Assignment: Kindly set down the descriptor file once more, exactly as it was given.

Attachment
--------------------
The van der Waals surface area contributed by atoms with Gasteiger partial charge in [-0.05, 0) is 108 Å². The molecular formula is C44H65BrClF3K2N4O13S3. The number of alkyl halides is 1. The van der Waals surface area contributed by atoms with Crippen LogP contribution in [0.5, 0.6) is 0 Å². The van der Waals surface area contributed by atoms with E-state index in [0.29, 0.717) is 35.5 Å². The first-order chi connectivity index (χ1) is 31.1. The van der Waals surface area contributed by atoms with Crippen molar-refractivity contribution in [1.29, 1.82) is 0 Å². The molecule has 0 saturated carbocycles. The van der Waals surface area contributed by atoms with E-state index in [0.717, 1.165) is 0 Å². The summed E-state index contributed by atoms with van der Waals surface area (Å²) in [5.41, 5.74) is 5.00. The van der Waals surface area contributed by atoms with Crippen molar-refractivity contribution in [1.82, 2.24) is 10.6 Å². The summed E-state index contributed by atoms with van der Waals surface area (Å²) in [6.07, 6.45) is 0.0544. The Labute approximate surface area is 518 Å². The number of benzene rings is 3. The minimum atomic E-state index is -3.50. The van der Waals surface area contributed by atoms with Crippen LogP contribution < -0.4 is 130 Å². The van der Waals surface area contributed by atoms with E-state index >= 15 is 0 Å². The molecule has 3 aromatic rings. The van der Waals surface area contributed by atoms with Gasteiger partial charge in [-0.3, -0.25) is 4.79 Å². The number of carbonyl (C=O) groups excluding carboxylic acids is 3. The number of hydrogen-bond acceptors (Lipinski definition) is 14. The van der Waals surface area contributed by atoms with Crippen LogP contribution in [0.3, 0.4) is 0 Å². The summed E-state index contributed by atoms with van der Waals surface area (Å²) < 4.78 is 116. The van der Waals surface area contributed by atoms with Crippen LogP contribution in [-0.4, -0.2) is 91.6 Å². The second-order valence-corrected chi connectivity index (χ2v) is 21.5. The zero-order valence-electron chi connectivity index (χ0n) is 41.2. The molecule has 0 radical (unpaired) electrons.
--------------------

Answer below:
The van der Waals surface area contributed by atoms with Gasteiger partial charge in [-0.05, 0) is 108 Å². The molecular formula is C44H65BrClF3K2N4O13S3. The number of alkyl halides is 1. The van der Waals surface area contributed by atoms with Crippen LogP contribution in [0.5, 0.6) is 0 Å². The van der Waals surface area contributed by atoms with E-state index in [0.29, 0.717) is 35.5 Å². The first-order chi connectivity index (χ1) is 31.1. The van der Waals surface area contributed by atoms with Crippen molar-refractivity contribution in [1.29, 1.82) is 0 Å². The molecule has 0 saturated carbocycles. The van der Waals surface area contributed by atoms with E-state index in [0.717, 1.165) is 0 Å². The summed E-state index contributed by atoms with van der Waals surface area (Å²) in [5.41, 5.74) is 5.00. The van der Waals surface area contributed by atoms with Crippen molar-refractivity contribution in [1.82, 2.24) is 10.6 Å². The summed E-state index contributed by atoms with van der Waals surface area (Å²) in [6.07, 6.45) is 0.0544. The Labute approximate surface area is 518 Å². The number of benzene rings is 3. The minimum atomic E-state index is -3.50. The van der Waals surface area contributed by atoms with Crippen LogP contribution < -0.4 is 130 Å². The van der Waals surface area contributed by atoms with E-state index >= 15 is 0 Å². The molecule has 3 aromatic rings. The van der Waals surface area contributed by atoms with Gasteiger partial charge in [-0.3, -0.25) is 4.79 Å². The number of carbonyl (C=O) groups excluding carboxylic acids is 3. The number of hydrogen-bond acceptors (Lipinski definition) is 14. The van der Waals surface area contributed by atoms with Crippen LogP contribution in [0.3, 0.4) is 0 Å². The summed E-state index contributed by atoms with van der Waals surface area (Å²) < 4.78 is 116. The van der Waals surface area contributed by atoms with Crippen LogP contribution in [-0.4, -0.2) is 91.6 Å². The second-order valence-corrected chi connectivity index (χ2v) is 21.5. The zero-order valence-electron chi connectivity index (χ0n) is 41.2. The molecule has 0 radical (unpaired) electrons.